The Impact of the SWIFT Hacks

Ross Brewer discusses the impact of the Bangladesh bank cyber-attack and the growing problem of stolen credentials.

Ross Brewer, VP and MD of EMEA, LogRhythm
Ross Brewer, VP and MD of EMEA, LogRhythm

Since the Bangladesh Bank heist back in February, there have been two further attacks on the SWIFT system, the most recent resulting in US$ 12 million (£9 million) stolen from an Ecuadorian bank. With each attack taking a two pronged approach – first installing malware to prevent workers from discovering the fraudulent transactions, and secondly, obtaining authentic SWIFT credentials to send out the fraudulent requests – there seems to be a very real, widespread attack on our global banking and financial sector.

What's worrying is not just the scale and severity of these hacks, but how these attacks were able to take place and remain undetected. Indeed, this heist was only discovered when bank employees noticed a printing error.

There has been a sharp rise in attacks involving stolen credentials over recent years as cyber-criminals use new methods to bypass traditional security defences. Unsurprisingly, the most recent Verizon Data Breach Investigations Report revealed that stolen credentials have been the number one attack vector for web applications for the past two years.

While any organisation can fall victim to compromised credentials, the financial industry in particular is a target for hackers given the large volumes of money and confidential financial information banks hold. A big problem is that the financial sector is incredibly siloed due to its size, with many different segments, banks and countries operating across the industry that never intersect. Legacy systems are also in place that don't interact well, which can make it difficult to have a ubiquitous security programme in place that fully protects important assets.

Unfortunately, today's threat landscape means hackers will get in – it's become inevitable. But, unlike in the SWIFT case, they can be stopped before any damage has been done. Organisations need to take a different approach to cyber-security; instead of trying to keep the criminals out, they need to focus more on reducing the time it takes to identify and respond to a threat. Perimeter tools, of course, still play a part in protecting against an external threat, but with more and more attacks coming from within – whether from a malicious insider or the unauthorised use of credentials – businesses need insight into suspicious or anomalous activity that could, to the human eye, appear normal.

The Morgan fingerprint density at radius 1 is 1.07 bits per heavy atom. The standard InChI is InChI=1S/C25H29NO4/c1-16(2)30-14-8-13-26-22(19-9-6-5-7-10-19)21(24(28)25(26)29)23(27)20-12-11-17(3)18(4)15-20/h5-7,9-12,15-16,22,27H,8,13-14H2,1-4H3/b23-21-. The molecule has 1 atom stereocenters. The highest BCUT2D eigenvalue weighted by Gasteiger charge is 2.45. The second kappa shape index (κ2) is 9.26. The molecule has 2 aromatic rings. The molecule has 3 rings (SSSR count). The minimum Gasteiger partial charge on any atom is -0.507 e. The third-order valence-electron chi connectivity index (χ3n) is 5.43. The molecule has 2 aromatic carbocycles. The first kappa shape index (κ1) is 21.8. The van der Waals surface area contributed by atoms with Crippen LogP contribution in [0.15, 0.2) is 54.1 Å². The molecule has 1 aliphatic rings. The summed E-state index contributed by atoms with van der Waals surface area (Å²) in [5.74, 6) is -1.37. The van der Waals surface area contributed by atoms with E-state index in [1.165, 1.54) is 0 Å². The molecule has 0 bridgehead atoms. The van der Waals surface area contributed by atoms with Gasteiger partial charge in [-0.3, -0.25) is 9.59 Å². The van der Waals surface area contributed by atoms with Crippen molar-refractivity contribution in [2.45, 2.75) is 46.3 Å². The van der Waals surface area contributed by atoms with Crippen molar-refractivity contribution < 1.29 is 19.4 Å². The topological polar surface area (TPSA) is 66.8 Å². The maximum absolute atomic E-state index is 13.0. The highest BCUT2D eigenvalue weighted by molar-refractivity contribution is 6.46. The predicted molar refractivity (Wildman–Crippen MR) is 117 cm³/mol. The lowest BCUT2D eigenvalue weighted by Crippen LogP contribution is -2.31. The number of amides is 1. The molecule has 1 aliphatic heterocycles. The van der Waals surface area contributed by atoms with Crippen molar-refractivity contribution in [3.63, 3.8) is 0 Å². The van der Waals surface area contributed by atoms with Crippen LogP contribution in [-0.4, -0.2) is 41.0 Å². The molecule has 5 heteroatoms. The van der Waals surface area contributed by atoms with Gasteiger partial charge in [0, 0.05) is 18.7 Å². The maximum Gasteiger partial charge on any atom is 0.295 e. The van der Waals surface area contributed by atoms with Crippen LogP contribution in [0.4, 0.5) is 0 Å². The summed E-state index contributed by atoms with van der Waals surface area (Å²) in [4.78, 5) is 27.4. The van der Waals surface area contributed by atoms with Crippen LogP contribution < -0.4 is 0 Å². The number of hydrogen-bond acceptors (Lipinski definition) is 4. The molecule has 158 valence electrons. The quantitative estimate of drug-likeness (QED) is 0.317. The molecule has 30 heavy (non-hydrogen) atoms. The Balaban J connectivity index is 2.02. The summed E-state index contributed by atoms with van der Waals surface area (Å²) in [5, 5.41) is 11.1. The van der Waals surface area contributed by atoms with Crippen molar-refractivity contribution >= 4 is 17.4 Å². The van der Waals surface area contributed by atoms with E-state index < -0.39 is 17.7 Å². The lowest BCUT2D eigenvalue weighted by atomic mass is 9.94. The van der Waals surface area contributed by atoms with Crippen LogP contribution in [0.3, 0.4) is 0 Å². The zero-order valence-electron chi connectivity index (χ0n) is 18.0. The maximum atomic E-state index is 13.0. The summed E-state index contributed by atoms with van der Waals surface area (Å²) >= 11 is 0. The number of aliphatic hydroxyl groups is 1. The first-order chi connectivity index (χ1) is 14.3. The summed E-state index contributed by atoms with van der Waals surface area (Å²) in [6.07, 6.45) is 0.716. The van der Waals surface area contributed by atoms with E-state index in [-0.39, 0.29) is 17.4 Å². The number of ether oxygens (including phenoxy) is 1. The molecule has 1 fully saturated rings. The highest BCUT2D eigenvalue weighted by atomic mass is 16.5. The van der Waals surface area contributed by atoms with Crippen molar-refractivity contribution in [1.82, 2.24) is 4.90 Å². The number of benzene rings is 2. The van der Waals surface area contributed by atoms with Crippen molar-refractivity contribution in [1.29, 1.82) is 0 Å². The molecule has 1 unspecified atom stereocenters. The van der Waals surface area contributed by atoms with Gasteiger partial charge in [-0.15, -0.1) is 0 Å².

This is why behavioural analytics is now so important. Behavioural analytics alerts businesses should an employee do anything out of the norm or if legitimate credentials are used in an unusual way – for example, someone logging in from two different locations, or an individual transferring an abnormally large amount of money.

For so long, intrusion detection has been focused solely on viruses, malware and exploited vulnerabilities, however the threat landscape is changing radically. As technology advances, attackers have become more creative and we have seen their strategies increasingly shift towards the use of stolen credentials. While creating malware and abusing web vulnerabilities takes quite a lot of skill, employee credentials are easy to get hold of, whether via spear phishing or by purchasing them on the dark web – just consider the recent LinkedIn and Tumblr data dumps, which saw hundreds of thousands of log-ins and passwords up for sale online.

Updating anti-virus and implementing firewalls is obviously important, but companies need to maximise security intelligence and behavioural analytics to protect their networks from all corners. Impersonated employees can remain undetected for weeks, months or years unless there is a system or tools in place that identify abnormal behaviour. Furthermore, with so many alerts being flagged to organisations per day, it's important that businesses have the ability to quantify them and identify those that could indicate suspicious behaviour. Just consider the Target breach a few years ago – the retailer did receive an alert as to what was happening, but it got swept up in the noise and they subsequently became the victim of one of the biggest data breaches we have seen. With such a big global system like SWIFT, and so much at stake, it's even more important that network activities between each bank is monitored and put into context.

Ultimately, it is a fight of ‘us' against ‘them'. Everyone involved in a global network, whether it's a multi-national company or a worldwide community of like-minded organisations, such as SWIFT, needs to have full insight into what is happening across their network so that red flags can be raised as soon as suspicious activity occurs. Stolen credentials are increasingly becoming a thorn in the side of every security professional because they give hackers the opportunity to access confidential data easily and without detection. However, by having the ability to monitor for compromises and respond to threats as soon as they happen, the financial industry will be in a much better position to fight modern-day cyber-criminals and prevent any lasting damage.

Contributed by Ross Brewer, VP and MD of EMEA, LogRhythm